What Are The First Symptoms Of Patent Foramen Ovale & How Do You Test For It?

Most patients with PFO have no signs and symptoms, however, some patients suffer from migraine and it increases the risk of stroke, transient ischemic attack, and heart attack.1, 2

PFO is often diagnosed through a specific type of medical test called an echocardiogram, an ultrasound of the heart to check blood flow across the heart valves.3

There are several tests for detecting a patent foramen ovale that includes Echocardiogram, Transesophageal echo (TEE), and Bubble study.4

What Are The First Symptoms Of Patent Foramen Ovale?

Infants with a patent foramen ovale and no other heart defects usually don’t have any signs and symptoms. However, clinical studies state that PFO patients have migraine especially migraine with aura that plays a critical role in increasing the risk of stroke, transient ischemic attack, and heart attack.

Migraine Headache– Medical theories state migraine pain occurs due to waves of activities in the brain cells. The chemical that triggers the pain is called serotonin which is an essential chemical of communication between the brain nerve cells. Normal migraine does not cause stroke however migraine with a headache to have an increased risk of stroke. Stroke and migraine both occur in the brain. The association between PFO and migraine headache has been established by studies and complete patent foramen ovale closure may be key for migraine reduction.

Stroke, Transient Ischemic Attack, And Heart Attack- PFO can sometimes result in complications and one of the most serious problems is stroke. Although patent foramen ovale is not a direct causing factor of stroke yet there is a blood leakage from the right atrium to the left. This eventually turns into a gateway for a blood clot to travel to the brain and cause a stroke.1, 2

How Do You Test For Patent Foramen Ovale?

A doctor trained in heart conditions (cardiologist) may suggest one or more of the following diagnostic procedures identify the condition.

Echocardiogram (Echo) – This is a graphic outline of the heart’s movement that uses high-frequency sound waves (ultrasound) to read the pictures of the heart. This will show how well your heart is working by checking the blood flow across the heart valves and chambers.3

Transesophageal Echo (TEE) – This is a special type of echocardiogram producing images of your heart from inside, rather than outside of your body. It is usually done when your doctor wants to examine a close picture of your heart. This is perhaps the most accurate available test for doctors to see a patent foramen ovale however, there are some possible risks with this procedure because it can cause bleeding, breathing issues, and cardiovascular problems.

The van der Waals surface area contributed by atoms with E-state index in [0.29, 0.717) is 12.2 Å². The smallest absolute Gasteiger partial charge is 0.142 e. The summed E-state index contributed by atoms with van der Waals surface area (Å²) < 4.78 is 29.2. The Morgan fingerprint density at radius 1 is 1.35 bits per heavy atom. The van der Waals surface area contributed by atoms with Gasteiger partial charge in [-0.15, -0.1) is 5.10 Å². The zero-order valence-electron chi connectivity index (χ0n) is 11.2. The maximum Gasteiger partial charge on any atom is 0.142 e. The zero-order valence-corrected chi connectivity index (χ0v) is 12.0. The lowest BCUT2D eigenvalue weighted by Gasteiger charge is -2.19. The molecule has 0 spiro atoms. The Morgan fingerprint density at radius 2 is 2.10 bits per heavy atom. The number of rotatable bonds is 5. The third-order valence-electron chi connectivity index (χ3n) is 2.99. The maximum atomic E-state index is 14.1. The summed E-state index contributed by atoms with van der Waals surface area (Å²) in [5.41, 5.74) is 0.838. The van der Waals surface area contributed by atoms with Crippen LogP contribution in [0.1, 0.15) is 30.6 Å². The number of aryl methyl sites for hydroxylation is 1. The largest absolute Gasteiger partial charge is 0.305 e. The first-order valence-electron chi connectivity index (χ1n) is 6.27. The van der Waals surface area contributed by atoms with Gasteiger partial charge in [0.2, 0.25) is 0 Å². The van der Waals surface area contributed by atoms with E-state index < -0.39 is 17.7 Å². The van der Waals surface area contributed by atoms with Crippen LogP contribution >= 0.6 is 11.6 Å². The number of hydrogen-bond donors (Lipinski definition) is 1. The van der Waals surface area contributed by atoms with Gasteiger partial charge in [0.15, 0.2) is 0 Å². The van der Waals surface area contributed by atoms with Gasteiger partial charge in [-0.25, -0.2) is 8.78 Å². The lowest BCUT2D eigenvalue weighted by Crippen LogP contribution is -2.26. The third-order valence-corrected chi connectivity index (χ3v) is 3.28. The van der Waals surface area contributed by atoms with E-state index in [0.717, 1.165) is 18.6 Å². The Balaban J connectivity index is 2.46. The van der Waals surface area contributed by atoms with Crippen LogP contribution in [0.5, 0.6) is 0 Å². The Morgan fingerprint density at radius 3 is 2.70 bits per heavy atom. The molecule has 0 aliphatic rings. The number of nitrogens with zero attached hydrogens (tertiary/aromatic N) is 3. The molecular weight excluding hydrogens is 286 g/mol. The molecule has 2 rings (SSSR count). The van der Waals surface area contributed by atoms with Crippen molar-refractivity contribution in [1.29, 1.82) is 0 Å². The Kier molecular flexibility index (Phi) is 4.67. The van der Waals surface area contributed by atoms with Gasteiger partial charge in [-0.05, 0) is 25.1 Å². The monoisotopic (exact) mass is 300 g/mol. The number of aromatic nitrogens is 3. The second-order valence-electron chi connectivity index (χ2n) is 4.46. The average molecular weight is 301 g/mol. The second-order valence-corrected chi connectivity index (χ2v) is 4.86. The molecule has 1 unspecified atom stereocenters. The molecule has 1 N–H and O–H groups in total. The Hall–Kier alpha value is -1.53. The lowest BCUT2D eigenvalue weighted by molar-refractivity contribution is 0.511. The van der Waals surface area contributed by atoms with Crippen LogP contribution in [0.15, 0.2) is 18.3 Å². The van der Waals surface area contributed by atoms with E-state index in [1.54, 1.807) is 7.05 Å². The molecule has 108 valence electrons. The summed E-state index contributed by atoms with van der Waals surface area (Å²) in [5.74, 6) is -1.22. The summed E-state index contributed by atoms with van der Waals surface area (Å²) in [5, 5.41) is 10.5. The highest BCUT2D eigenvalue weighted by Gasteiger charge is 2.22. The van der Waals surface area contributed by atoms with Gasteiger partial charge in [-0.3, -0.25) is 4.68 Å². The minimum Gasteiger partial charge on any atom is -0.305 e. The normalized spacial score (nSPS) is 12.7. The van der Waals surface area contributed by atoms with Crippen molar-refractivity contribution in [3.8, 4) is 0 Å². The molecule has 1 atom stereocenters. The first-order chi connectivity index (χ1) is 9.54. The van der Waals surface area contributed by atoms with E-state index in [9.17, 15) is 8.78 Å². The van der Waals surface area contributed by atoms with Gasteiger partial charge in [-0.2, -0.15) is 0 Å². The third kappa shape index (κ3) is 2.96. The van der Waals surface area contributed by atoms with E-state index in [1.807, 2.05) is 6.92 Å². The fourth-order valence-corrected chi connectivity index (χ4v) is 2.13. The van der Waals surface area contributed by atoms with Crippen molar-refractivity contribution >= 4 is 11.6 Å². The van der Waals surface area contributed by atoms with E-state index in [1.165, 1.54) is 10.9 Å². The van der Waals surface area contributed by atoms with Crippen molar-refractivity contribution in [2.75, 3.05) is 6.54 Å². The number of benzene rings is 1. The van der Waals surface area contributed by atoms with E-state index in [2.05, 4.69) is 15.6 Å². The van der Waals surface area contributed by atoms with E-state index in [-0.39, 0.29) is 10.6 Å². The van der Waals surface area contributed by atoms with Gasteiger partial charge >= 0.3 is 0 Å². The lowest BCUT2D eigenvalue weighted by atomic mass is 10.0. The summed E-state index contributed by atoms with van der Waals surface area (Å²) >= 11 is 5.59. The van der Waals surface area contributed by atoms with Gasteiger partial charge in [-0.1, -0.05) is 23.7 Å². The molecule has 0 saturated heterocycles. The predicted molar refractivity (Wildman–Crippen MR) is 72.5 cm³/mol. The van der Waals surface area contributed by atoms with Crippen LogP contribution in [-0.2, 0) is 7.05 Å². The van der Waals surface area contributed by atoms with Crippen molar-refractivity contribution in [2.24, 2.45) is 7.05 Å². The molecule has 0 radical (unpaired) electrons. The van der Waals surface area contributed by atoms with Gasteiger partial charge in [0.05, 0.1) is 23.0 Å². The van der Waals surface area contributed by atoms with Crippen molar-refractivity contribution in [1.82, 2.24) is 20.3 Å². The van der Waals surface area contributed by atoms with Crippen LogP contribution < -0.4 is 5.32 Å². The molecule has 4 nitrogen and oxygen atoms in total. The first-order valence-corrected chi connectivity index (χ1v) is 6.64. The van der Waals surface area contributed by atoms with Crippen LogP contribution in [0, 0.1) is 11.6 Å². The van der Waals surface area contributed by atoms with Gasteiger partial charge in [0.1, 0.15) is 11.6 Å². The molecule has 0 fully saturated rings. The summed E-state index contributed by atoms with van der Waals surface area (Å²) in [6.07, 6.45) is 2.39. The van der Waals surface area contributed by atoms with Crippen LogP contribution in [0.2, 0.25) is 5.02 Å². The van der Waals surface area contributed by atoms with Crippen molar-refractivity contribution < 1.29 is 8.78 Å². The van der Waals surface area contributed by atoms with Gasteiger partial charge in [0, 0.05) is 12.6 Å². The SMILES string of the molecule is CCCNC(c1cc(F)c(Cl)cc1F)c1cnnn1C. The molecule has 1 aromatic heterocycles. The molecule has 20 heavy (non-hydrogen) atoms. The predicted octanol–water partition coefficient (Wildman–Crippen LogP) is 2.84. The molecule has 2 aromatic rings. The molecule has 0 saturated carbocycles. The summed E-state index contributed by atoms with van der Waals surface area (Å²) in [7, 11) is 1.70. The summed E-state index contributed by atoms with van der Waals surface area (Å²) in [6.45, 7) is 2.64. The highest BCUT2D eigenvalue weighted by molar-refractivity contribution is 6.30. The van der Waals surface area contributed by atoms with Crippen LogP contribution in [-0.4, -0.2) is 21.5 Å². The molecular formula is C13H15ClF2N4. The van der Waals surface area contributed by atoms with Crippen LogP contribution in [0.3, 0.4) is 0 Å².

Bubble Study – This is a non-invasive test to assess the flow of blood between the right atrium and left atrium through the heart.4

In addition to these tests, you may require additional tests as well if you had a stroke.

When the foramen ovale does not close at the time of birth the condition is referred to as patent foramen ovale (PFO). In most patients, the hole closes on its own a few months after birth. However, in cases where it remains open, it is more like a flap that opens under normal pressure during the blood flow.

A foramen ovale allows the blood to flow around the lungs. The fetus does not use the lungs when it is in the mother’s womb so the hole will not cause a problem however, after birth it should close. But clinical studies show that 1 in every 4 cases the foramen ovale doesn’t close after birth.

References:

  1. “Patent Foramen Ovale.” Mayo Clinic, Mayo Foundation for Medical Education and Research, 8 Mar. 2018, www.mayoclinic.org/diseases-conditions/patent-foramen-ovale/symptoms-causes/syc-20353487.
  2. Ellis, Mary Ellen. “Patent Foramen Ovale: Symptoms, Diagnosis, and Treatments.” Healthline, Healthline Media, 29 Sept. 2018, www.healthline.com/health/patent-foramen-ovale.
  3. “Testing for PFO.” The Society for Cardiovascular Angiography and Interventions, 14 June 2017, www.secondscount.org/tests/test-detail-2/testing-pfo.
  4. “Patent Foramen Ovale.” Mayo Clinic, Mayo Foundation for Medical Education and Research, 8 Mar. 2018, www.mayoclinic.org/diseases-conditions/patent-foramen-ovale/diagnosis-treatment/drc-20353491.

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